The Oklahoma Nanotechnology Initiative (ONI) is a statewide initiative focused on assisting established businesses and start-up businesses to commercialize nanotechnologies to create new or improved commercial products. The Oklahoma companies can acquire the nanotechnologies through patent, licensure, IP creation, or purchase acquisition from any federal labs, universities, or other companies, as long as the commercial product is produced in Oklahoma. The ONI serves as a “connector” helping companies locate a nano IP that potentially solves their problem or in the case of a start-up helps them find funding sources to develop that product. Founded in 2003 and funded from 2005-2012 by the state legislature, the ONI has worked with nearly 70 Oklahoma companies getting them involved in nanotechnology. The ONI works closely with the three major research universities in the state and is charged by the state legislature with serving as a clearinghouse of information for the academic, business, financial and industrial communities within the state, while supporting the Oklahoma Nanotechnology Applications Project (ONAP) funded though the Oklahoma Center for the Advancement of Science and Technology (OCAST) to provide grant funds for these companies.
The ONI was established in 2003, and was first funded by the OK legislature in 2005 with $125,000 annually, which increased in 2007 to $1.5M annually. To date, the ONI has received a total of about $986,000, and ONAP has received over $3.6M. ONI/ONAP make grants to companies of from $10,000 to $90,000 for a proof-of-concept project, and up to $500,000 for an accelerated commercialization project. These funds flow directly to companies, who then contract with researchers. As of 2011, ONI/ONAP has awarded 32 grants totaling over $3.6M. This funding has also attracted $67.9M in leveraged funding from Federal and private financing, an almost 19:1 ROI from the state funding. ONI has negotiated numerous IP agreements and licenses, and has directly assisted in the creation of 24 startup companies, which have attracted over $16M in private financing, creating over 150 jobs. ONI has also assisted 68 other companies, with a total revenue return to the state of OK of over $70.4M.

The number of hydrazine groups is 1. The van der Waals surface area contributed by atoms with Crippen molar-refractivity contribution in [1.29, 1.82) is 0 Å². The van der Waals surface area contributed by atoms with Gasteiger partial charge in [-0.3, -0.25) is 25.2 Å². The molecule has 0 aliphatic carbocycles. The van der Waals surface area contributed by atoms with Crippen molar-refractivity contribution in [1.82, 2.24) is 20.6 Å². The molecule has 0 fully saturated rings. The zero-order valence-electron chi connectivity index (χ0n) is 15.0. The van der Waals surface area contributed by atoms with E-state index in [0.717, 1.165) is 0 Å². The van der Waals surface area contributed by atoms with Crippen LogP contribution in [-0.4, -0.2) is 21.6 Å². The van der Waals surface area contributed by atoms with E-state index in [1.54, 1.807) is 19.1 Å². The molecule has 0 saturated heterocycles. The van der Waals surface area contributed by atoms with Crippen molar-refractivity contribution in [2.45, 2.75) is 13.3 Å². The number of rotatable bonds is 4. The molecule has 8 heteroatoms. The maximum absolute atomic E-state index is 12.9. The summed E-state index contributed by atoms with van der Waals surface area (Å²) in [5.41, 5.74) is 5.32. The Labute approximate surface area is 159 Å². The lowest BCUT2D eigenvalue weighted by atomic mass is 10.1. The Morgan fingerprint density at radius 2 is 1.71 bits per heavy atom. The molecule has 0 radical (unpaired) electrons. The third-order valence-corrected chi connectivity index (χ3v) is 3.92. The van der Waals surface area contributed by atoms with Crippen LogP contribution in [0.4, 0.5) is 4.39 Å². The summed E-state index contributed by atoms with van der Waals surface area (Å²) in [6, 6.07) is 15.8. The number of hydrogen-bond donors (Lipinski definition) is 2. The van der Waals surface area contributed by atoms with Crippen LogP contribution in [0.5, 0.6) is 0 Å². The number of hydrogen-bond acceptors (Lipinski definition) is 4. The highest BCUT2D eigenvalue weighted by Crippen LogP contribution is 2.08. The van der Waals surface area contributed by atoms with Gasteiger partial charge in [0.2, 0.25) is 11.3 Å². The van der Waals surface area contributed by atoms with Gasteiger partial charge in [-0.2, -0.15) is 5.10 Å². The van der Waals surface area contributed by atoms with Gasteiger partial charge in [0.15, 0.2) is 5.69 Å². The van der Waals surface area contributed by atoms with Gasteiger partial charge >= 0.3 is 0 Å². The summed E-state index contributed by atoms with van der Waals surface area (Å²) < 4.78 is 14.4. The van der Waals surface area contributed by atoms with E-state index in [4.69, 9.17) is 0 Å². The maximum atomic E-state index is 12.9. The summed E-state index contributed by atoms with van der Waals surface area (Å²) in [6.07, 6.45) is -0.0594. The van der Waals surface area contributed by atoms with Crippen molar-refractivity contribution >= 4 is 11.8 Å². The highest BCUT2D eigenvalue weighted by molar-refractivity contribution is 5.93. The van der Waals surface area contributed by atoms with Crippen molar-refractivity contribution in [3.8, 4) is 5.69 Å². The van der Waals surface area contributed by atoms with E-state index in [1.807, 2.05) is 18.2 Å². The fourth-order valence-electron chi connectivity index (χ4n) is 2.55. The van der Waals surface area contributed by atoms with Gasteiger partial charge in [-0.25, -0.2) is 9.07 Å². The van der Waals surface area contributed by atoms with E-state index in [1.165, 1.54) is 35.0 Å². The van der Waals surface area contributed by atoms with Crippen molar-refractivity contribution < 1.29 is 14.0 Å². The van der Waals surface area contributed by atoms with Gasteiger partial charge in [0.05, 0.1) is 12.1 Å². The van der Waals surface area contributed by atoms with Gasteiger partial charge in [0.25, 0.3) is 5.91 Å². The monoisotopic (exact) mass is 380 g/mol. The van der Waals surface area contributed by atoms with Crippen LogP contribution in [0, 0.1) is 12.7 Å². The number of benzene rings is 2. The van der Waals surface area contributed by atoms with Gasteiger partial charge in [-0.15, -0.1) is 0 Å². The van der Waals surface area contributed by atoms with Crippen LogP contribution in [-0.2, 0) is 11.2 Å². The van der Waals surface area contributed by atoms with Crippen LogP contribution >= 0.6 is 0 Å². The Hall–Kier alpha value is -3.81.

Jay Martin was president of Martin Bionics which is a prosthetic inventor/manufacturer. When asked what problem he had not been able to solve, he indicated that no prosthetic maker had ever solved two problems. The first is that a human limb placed in a plastic prosthetic will sweat. That sweat leads quickly to an irritation which makes it uncomfortable to wear and potentially leads to the second problem of an infection. While at Oak Ridge National Laboratory to learn of technologies available for licensure Jay learned of a super-hydrophobic powder developed by Dr. John Simpson. Jay licensed that technology and it absolutely works, the sweat floods outside the device and the limb stays dry with no irritation or infection. However, the powder wears off rather quickly and was not economically feasible. Recently Dr. Simpson has reworked the material to make it a permanent coating and another Oklahoma company has licensed the new material for use in oil and gas applications as it also eliminates corrosion.